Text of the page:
NAIROBI — The Somali government says it’s not ready to take any action that could threaten its relationship with its neighbor Kenya. The announcement comes amidst simmering tensions over potential offshore oil deposits and an incident where Somali government officials and diplomats were denied entry to Kenya this week.
In a leaked protest letter, the Somali government raised concerns about what it called a Kenyan decision to deny entry visas to some lawmakers and diplomats, who had planned to attend a European Union meeting in Nairobi on Tuesday.
Kenya’s foreign affairs minister, Monica Juma, said she wasn’t aware of the incident, and said she would be surprised if anyone with a valid visa is denied entry.
Oil, gas deposits
The incident was likely related to a dispute over which country controls 100,000 square kilometers of Indian Ocean believed to hold oil and gas deposits. In February, Kenya recalled its ambassador to Somalia because of the disagreement.
Somalia filed a complaint against Kenya in the International Court of Justice in 2014, saying it had exhausted all other avenues of finding a solution to the dispute.
In an interview with VOA, Somalia’s foreign affairs minister, Ahmed Isse Awad, said the maritime dispute is in court.
“Somali government and its people’s stand on the issue is that’s a court matter and there will be no negotiation and bargaining on that issue,” he said. “We want that matter to remain like that.”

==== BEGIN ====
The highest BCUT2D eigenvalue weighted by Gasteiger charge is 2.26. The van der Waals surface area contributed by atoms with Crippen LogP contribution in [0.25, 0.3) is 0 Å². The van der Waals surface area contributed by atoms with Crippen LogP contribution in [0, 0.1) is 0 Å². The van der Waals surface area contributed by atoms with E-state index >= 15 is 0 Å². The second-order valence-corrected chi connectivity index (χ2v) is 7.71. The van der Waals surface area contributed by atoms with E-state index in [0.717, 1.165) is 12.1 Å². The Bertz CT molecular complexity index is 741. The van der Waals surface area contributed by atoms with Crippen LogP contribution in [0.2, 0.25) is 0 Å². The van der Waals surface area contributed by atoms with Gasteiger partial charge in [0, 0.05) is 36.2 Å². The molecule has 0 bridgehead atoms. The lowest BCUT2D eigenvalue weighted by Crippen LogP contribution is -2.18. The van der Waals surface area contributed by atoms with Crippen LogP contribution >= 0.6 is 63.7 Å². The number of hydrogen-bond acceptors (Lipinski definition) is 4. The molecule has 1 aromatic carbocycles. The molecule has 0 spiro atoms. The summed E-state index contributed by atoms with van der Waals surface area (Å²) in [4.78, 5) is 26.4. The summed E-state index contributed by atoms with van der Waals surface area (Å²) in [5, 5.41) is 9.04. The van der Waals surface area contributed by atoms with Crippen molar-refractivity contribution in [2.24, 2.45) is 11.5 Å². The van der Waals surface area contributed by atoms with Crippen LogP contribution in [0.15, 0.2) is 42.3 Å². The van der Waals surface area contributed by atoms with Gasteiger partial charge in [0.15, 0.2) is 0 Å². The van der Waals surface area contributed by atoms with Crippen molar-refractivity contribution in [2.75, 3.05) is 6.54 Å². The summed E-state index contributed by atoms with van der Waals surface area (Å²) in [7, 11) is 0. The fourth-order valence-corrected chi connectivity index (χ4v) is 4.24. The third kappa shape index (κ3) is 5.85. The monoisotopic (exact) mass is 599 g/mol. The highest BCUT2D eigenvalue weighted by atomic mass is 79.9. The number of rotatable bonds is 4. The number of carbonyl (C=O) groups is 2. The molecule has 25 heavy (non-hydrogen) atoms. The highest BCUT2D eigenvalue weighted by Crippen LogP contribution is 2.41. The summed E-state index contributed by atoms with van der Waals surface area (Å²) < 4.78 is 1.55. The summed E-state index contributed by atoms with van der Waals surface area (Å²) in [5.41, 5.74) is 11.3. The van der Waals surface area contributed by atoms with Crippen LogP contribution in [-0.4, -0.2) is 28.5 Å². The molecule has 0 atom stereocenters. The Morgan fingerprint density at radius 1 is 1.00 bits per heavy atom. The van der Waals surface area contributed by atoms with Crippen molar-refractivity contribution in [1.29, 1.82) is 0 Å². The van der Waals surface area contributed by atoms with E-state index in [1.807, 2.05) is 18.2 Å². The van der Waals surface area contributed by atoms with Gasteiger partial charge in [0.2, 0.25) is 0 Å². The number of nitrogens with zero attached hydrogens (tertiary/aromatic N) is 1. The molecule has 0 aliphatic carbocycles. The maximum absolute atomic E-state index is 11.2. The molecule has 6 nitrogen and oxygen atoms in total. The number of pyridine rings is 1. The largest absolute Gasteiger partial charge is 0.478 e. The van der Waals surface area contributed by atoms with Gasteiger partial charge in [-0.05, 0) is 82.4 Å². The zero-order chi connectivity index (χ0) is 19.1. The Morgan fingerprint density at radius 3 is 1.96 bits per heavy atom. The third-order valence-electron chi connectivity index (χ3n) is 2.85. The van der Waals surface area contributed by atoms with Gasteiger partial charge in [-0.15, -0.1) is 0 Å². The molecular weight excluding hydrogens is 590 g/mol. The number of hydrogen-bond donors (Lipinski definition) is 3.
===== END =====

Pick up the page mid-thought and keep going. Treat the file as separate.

But, Awad added, Somalia does not want to be a party to any problem with “Kenyan brothers and neighbors.”
When Somalia filed its complaint, Kenya filed a preliminary objection, saying the Memorandum of Understanding signed between the two countries had avenues of dispute resolution. But the ICJ in 2017 ruled it has jurisdiction on the matter and ordered the countries to submit their arguments.
Maritime law expert Wambua Musili says the route taken by Somalia to resolve the dispute deviates from traditional practices in the region.
“The practice of the states within the East African region has always been an agreement,” he said. “Tanzania agreed with Kenya — they fixed their bordering. Tanzania agreed with Mozambique —they fixed their border. Mauritius and Seychelles agreed and they fixed their borders.So the state practice has always been in this region states agree on the border rather than take the matter to the court.”
Kenya is one of five African countries with troops in Somalia fighting militant group al-Shabab. Kenya also has at least 300,000 Somali refugees.